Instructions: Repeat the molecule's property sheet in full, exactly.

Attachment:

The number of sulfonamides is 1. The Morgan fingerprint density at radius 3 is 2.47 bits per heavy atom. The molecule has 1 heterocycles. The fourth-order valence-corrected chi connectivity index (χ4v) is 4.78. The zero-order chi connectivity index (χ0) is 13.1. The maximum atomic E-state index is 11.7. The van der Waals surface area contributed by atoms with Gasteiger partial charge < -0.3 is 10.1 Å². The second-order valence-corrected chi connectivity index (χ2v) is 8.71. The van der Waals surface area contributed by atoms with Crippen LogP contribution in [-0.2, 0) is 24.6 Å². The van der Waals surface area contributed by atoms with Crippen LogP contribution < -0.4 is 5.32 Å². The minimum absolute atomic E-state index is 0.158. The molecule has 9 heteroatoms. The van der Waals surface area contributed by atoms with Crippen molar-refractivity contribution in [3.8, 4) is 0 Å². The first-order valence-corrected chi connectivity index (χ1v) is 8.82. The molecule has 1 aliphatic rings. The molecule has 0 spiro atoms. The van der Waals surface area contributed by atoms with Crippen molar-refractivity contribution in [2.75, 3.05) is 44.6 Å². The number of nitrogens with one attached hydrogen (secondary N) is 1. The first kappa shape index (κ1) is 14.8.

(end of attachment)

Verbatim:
The number of sulfonamides is 1. The Morgan fingerprint density at radius 3 is 2.47 bits per heavy atom. The molecule has 1 heterocycles. The fourth-order valence-corrected chi connectivity index (χ4v) is 4.78. The zero-order chi connectivity index (χ0) is 13.1. The maximum atomic E-state index is 11.7. The van der Waals surface area contributed by atoms with Gasteiger partial charge < -0.3 is 10.1 Å². The second-order valence-corrected chi connectivity index (χ2v) is 8.71. The van der Waals surface area contributed by atoms with Crippen LogP contribution in [-0.2, 0) is 24.6 Å². The van der Waals surface area contributed by atoms with Crippen LogP contribution < -0.4 is 5.32 Å². The minimum absolute atomic E-state index is 0.158. The molecule has 9 heteroatoms. The van der Waals surface area contributed by atoms with Crippen molar-refractivity contribution in [3.8, 4) is 0 Å². The first-order valence-corrected chi connectivity index (χ1v) is 8.82. The molecule has 1 aliphatic rings. The molecule has 0 spiro atoms. The van der Waals surface area contributed by atoms with Crippen molar-refractivity contribution in [2.75, 3.05) is 44.6 Å². The number of nitrogens with one attached hydrogen (secondary N) is 1. The first kappa shape index (κ1) is 14.8.